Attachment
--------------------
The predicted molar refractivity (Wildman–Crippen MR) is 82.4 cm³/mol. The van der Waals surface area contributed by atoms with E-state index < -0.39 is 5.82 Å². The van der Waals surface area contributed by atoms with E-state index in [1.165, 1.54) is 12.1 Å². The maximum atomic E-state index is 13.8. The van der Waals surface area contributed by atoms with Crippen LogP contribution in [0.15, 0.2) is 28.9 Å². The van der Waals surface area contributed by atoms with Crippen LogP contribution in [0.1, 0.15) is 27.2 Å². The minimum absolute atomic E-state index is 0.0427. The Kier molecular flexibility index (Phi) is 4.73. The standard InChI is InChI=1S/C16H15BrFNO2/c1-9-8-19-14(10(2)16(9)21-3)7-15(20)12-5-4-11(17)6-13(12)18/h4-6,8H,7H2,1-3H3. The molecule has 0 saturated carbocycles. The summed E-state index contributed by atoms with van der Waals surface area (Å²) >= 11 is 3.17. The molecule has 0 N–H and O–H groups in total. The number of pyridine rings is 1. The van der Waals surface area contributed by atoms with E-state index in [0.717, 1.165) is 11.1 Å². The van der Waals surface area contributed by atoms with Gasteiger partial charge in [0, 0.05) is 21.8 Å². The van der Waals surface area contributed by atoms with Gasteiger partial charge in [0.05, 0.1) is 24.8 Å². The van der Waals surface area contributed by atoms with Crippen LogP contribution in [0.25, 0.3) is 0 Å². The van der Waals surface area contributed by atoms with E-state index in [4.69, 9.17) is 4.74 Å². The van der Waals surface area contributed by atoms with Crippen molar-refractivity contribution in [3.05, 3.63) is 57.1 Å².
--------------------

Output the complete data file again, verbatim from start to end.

The predicted molar refractivity (Wildman–Crippen MR) is 82.4 cm³/mol. The van der Waals surface area contributed by atoms with E-state index < -0.39 is 5.82 Å². The van der Waals surface area contributed by atoms with E-state index in [1.165, 1.54) is 12.1 Å². The maximum atomic E-state index is 13.8. The van der Waals surface area contributed by atoms with Crippen LogP contribution in [0.15, 0.2) is 28.9 Å². The van der Waals surface area contributed by atoms with Crippen LogP contribution in [0.1, 0.15) is 27.2 Å². The minimum absolute atomic E-state index is 0.0427. The Kier molecular flexibility index (Phi) is 4.73. The standard InChI is InChI=1S/C16H15BrFNO2/c1-9-8-19-14(10(2)16(9)21-3)7-15(20)12-5-4-11(17)6-13(12)18/h4-6,8H,7H2,1-3H3. The molecule has 0 saturated carbocycles. The summed E-state index contributed by atoms with van der Waals surface area (Å²) >= 11 is 3.17. The molecule has 0 N–H and O–H groups in total. The number of pyridine rings is 1. The van der Waals surface area contributed by atoms with E-state index in [0.717, 1.165) is 11.1 Å². The van der Waals surface area contributed by atoms with Gasteiger partial charge in [0, 0.05) is 21.8 Å². The van der Waals surface area contributed by atoms with Gasteiger partial charge in [0.05, 0.1) is 24.8 Å². The van der Waals surface area contributed by atoms with Crippen LogP contribution in [0.25, 0.3) is 0 Å². The van der Waals surface area contributed by atoms with E-state index in [4.69, 9.17) is 4.74 Å². The van der Waals surface area contributed by atoms with Crippen molar-refractivity contribution in [3.05, 3.63) is 57.1 Å².